Detail is excellent throughout, taking in the finer nuances of the weathered visages of the ensemble cast, as they get down and dirty fighting an impossible enemy. The broader vistas look absolutely stunning, with some of the sweeping helicopter and plane water-drops giving an epic scale to the piece, whilst visual highlights more in-line with what you'd expect from the director come in fits and starts - mostly through the nightmarish fire bear fantasy (which you could only imagine would have looked even more jaw-dropping with the benefit of HDR). Black levels are strong and deep, allowing for a rich backbone to the proceedings, and it is an easily demo, near-reference presentation that is, as stated, only marred by the fact that we really should have had the chance to experience the film in full Ultra HD glory.
Sound QualityIt's also rather disappointing that, despite having a Dolby Atmos soundtrack in the cinema, Only the Brave doesn't secure the same immersive audio track on its Blu-ray release. Nonetheless, the existing DTS-HD Master Audio 5.1 track is a powerful offering, delivering precise and engulfing atmospherics that take you right into the heart of the inferno.
An easy demo 5.1 soundtrack.
Dialogue gets keen prioritisation across the frontal array, delivered with clarity and coherence throughout, and affording the dominant character-building strands across the piece plenty of room to breathe. Effects are impressive on both a small scale, lapping up minor ambient tweaks in the bustling training office, the ranch, or the heaving bars, whilst the trips into the seemingly limitless landscapes give an ominous backdrop of simmering heat; the intensity heightened with every step closer into the brush, spilling over into overwhelming inferno when the blaze hits. Surrounds are used impressively - never more so than in the helicopters and planes panning across the array - and there's some noticeable LFE weight underpinning the whole affair. Overall the soundtrack is easily demo material.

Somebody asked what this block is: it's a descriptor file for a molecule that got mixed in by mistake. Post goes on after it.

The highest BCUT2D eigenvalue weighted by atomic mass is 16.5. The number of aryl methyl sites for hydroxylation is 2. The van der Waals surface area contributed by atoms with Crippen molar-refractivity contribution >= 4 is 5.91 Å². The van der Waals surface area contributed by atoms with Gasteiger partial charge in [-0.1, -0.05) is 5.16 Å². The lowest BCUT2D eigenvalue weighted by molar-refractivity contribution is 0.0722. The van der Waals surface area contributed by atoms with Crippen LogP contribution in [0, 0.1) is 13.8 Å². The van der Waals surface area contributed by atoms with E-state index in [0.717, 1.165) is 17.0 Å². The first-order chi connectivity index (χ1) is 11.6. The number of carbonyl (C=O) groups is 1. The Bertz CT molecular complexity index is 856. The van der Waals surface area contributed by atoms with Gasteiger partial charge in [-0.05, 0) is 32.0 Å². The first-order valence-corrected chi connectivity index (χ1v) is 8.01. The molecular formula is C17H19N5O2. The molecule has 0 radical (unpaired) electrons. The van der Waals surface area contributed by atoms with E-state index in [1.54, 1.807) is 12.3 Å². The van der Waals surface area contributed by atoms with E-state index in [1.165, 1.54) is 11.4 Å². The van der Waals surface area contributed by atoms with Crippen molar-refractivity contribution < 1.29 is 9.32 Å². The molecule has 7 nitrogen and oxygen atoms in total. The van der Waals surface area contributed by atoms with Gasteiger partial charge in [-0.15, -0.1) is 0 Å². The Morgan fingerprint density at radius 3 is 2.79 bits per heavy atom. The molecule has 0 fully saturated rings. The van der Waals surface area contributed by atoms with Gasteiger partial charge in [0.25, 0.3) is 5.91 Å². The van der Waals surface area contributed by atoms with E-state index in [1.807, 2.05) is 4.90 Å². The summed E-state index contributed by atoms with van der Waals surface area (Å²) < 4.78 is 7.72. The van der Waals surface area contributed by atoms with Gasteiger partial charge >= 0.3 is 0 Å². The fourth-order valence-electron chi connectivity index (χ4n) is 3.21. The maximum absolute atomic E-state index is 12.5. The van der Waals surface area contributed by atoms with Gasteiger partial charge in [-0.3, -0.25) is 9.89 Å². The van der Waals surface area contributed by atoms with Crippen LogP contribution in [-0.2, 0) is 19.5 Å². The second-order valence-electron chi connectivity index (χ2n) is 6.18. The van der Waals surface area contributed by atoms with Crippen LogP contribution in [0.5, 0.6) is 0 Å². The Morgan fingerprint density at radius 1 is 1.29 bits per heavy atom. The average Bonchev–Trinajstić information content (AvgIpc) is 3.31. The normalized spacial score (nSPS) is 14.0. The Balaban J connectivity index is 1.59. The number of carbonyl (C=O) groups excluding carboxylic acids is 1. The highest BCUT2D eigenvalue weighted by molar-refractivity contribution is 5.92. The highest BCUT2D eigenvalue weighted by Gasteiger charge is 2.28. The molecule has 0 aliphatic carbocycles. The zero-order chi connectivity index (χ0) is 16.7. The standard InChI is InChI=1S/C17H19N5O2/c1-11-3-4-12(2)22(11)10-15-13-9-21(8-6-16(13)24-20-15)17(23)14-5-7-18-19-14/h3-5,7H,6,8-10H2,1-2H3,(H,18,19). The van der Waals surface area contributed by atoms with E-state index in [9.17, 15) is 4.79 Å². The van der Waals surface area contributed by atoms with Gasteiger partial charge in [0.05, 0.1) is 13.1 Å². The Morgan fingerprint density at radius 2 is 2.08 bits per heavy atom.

ExtrasOnly the Brave impresses on the extras front with a strong selection of additional features headlined by a decent Audio Commentary from director Joseph Kosinski and lead actor John Brolin which takes the time to not only look at the technical background of the production but also dip into the characters and their real-life counterparts.
A strong selection of features
A trio of 8-minute Featurettes - Honoring The Heroes: The True Stories; Boot Camp: Becoming a Hotshot; and Behind the Brotherhood: The Characters, look at the original ideas behind the movie, the training for the roles, and the real-life individuals who needed to be faithfully brought to life. There are also a couple of short minute-long Deleted Scenes. The disc is rounded out by a Music Video, a brief making-of for the Music Video and some Trailers.
Blu-ray VerdictKosinski lets his cast shine even if the biographical nature of the story prevents him from delivering the visceral component he's previously been known for
Only the Brave marks a step in a different direction for director Joseph Kosinski, who does a commendable job at delivering character-driven drama in this true-life tale. It may not be a perfect attempt, but it's a worthy effort. The Blu-ray release provides excellent video and audio, and a strong selection of extra features, marred slightly only by the fact that the thought of what this could have looked like on Ultra HD Blu-ray. Still, it's a great package for fans of the film.
Suggested retail price when reviewed: £14.99